Displaying items by tag: Irish Whale and Dolphin Group
#MARINE WILDLIFE - The Irish Whale and Dolphin Group (IWDG) has announced another series of its popular whale watching courses on Cape Clear in West Cork this summer.
The courses cater for adults keen to learn more about whales and dolphins in Irish waters and how to observe, record and identify them. They will feature a mixture of workshops and field trips, including cliff and boat-based whale watches.
Three weekend courses will take place on 25-27 May, 20-22 July and 7-9 September, led by IWDG sightings co-ordinator Pádraig Whooley. All are open to IWDG members and non-members alike, but places are limited to 20 places each weekend on a first-come-first-served basis.
Admission is €70 for IWDG members (€90 for non-members), with a non-refundable deposit of €25 required. Please note that this fee does not cover transport to Cape Clear, food or accomodation (which is limited in high summer) or any boat trips. As the itinerary will be weather-dependant, some flexibility will be required.
More information on the weekends and booking details are available at the IWDG website HERE.
In other IWDG news, the group has secured another grant from the Island Foundation to continue its humpback whale research in Cape Verde this spring and summer.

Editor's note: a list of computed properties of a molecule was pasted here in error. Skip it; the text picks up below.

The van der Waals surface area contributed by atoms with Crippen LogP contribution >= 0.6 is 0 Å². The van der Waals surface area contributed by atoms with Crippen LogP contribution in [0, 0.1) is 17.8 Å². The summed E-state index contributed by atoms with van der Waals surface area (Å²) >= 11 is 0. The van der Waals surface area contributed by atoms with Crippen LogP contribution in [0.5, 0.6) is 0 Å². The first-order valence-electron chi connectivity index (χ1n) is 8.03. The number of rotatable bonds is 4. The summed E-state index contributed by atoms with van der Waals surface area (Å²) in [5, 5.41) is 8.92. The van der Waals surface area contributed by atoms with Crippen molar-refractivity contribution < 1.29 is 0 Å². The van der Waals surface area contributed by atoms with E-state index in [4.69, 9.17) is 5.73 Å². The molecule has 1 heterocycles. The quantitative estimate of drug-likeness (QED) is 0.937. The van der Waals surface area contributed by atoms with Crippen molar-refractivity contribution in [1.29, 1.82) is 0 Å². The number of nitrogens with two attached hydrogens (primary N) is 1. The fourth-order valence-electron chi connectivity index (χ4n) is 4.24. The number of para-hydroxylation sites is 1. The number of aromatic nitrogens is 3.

A shore-based team will be stationed in Boa Vista in an area that is "possibly the most important site for breeding humbacks in the entire northeast Atlantic".
#MARINE WILDLIFE - The Irish Whale and Dolphin Group (IWDG) has recorded another first for the North Atlantic, with evidence showing that killer whales are feeding on ocean sunfish.
Mark Holmes of the Natural History Museum confirmed the presence of parasites unique to the sunfish found within the carcass of a female orca stranded in Doohooma in Co Mayo.
"These parasites did not originate from the whale's stomach, but came from the prey which it had eaten," said the IWDG's Conor Ryan.
"This was confirmed when the partially digested bones in the stomachs were eventually identified as those of a sunfish beak."
The discovery may explain a recent study of UK waters which found sunfish taking unusually deep dives, possibly to avoid cetaceans and other large predators.
#MARINE WILDLIFE - Newly-elected Irish President Michael D Higgins has agreed to be the sole patron of the Irish Whale and Dolphin Group (IWDG).
President Higgins has a long history of supporting environmental causes. In his inaugural speech he referred to Ireland’s strong cultural, scientific and technological ethos.
IWDG chairman Kevin MacCormick welcomed the President’s decision as a strong endorsement of the group’s work in protecting Ireland's marine wildlife.
He stated: “The IWDG will continue to maintain a sense of pride in our extraordinary national marine heritage and our need for stewardship of the natural environment through research, education and conservation policies.”
The IWDG is Ireland’s only conservation group dedicated to protecting whales and dolphins in Irish waters. It celebrated its 21st anniversary in December 2011.